Strong US jobs report bolsters case for further Fed tightening

WASHINGTON: US employers hired more workers than expected in July and raised their wages, signs of labour market tightness that likely clears the way for the Federal Reserve to announce a plan to start shrinking its massive bond portfolio.
The Labour Department said on Friday that nonfarm payrolls increased by 209,000 jobs last month amid broad-based gains. June’s employment gain was revised up to 231,000 from the previously reported 222,000.
Average hourly earnings increased nine cents, or 0.3 per cent, in July after rising 0.2 per cent in June. That was the biggest rise in five months. On a year-on-year basis, wages increased 2.5 per cent for the fourth straight month.
“The Fed set a low bar for balance sheet normalization to begin in September, and today’s number cleared that bar with elan,” said Michael Feroli, economist at JPMorgan in New York.
Although the economy is near full employment, wage growth has not been strong in part because many of the jobs being created are in low-wage industries. Last month, restaurants and bars added 53,100 jobs.
July’s monthly increase in earnings could, however, offer Fed policymakers some assurance that inflation will gradually rise to the US central bank’s 2 per cent target.
Economists expect the Fed will announce a plan to start reducing its $4.2 trillion portfolio of Treasury bonds and mortgage-backed securities at its next policy meeting in September. The Fed bought these securities to lower interest rates in the wake of the 2007-2009 financial crisis.
Sluggish wage growth and the accompanying benign inflation, however, suggest the Fed will delay raising interest rates again until December. It has increased borrowing costs twice this year and its benchmark overnight interest rate is in a range of 1 per cent to 1.25 per cent.
The dollar rose and was set for its biggest one-day gain versus a basket of currencies this year, while prices for US Treasuries fell. Stocks on Wall Street edged higher.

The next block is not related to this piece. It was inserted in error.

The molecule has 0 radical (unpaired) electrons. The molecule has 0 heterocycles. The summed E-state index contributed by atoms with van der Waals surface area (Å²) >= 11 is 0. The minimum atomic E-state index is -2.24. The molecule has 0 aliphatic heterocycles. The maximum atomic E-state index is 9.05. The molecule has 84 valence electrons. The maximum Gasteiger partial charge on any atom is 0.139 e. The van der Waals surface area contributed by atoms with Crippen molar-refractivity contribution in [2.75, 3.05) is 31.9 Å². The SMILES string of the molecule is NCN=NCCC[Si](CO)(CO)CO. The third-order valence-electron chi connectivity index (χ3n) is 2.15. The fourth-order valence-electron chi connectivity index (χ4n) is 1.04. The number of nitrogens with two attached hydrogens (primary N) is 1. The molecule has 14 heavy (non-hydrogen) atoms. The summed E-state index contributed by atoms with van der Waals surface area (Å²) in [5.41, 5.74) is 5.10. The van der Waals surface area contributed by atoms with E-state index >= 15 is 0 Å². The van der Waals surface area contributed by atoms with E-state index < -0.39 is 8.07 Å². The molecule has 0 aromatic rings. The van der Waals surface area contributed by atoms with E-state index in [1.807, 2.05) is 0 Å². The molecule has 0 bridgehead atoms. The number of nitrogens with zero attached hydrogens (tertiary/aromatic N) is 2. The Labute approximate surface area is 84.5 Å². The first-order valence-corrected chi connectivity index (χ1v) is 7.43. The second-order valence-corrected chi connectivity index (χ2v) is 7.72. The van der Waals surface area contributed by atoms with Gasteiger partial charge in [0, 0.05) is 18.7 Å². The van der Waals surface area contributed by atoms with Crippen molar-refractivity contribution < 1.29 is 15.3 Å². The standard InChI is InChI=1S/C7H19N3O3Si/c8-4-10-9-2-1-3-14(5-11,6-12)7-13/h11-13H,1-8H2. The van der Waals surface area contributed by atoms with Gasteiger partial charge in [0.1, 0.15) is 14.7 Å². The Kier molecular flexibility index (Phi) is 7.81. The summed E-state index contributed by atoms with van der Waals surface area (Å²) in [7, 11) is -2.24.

Economists had forecast payrolls increasing by 183,000 jobs and wages rising 0.3 per cent in July.
Republican President Donald Trump, who inherited a strong job market from the Obama administration, cheered Friday’s employment data. “Excellent Jobs Numbers just released — and I have only just begun,” Trump said on Twitter. “Many job stifling regulations continue to fall. Movement back to USA!”
Trump has pledged to sharply boost economic growth and further strengthen the labour market by slashing taxes, cutting regulation and boosting infrastructure spending.
But after six months in office the Trump administration has failed to pass any economic legislation and has yet to articulate a plan for much of its economic agenda.
UNEMPLOYMENT RATE FALLS: Wage growth is crucial to sustaining the US economic expansion after output increased at a 2.6 per cent annual rate in the second quarter, an acceleration from the January-March period’s pedestrian 1.2 per cent pace.
The economy also got a boost from another report on Friday showing a sharp drop in the trade deficit in June.
The unemployment rate dropped one-tenth of a percentage point to 4.3 per cent in July, matching a 16-year low touched in May. It has declined five-tenths of a percentage point this year and is now at the most recent Fed median forecast for 2017.
“Stable year-on-year wage growth should decrease the perceived risk of further slowing in wages and prices,” said Andrew Hollenhorst, an economist at Citigroup in New York.
“Strong payroll gains that place downward pressure on the post-crisis low unemployment rate will keep the centre of the Fed comfortable with increasing policy rates in December.”
July’s decline in the jobless rate came even as more people entered the labour force, underscoring job market strength.
The labour force participation rate, or the share of working-age Americans who are employed or at least looking for a job, rose one-tenth of a percentage point to 62.9 per cent. The share of the population that is employed climbed to 60.2 per cent, matching an eight-year high touched in April.
A broad measure of unemployment, which includes people who want to work but have given up searching and those working part time because they cannot find full-time employment, was unchanged at 8.6 per cent last month. This alternative gauge of unemployment hit a 91/2-year low in May. — Reuters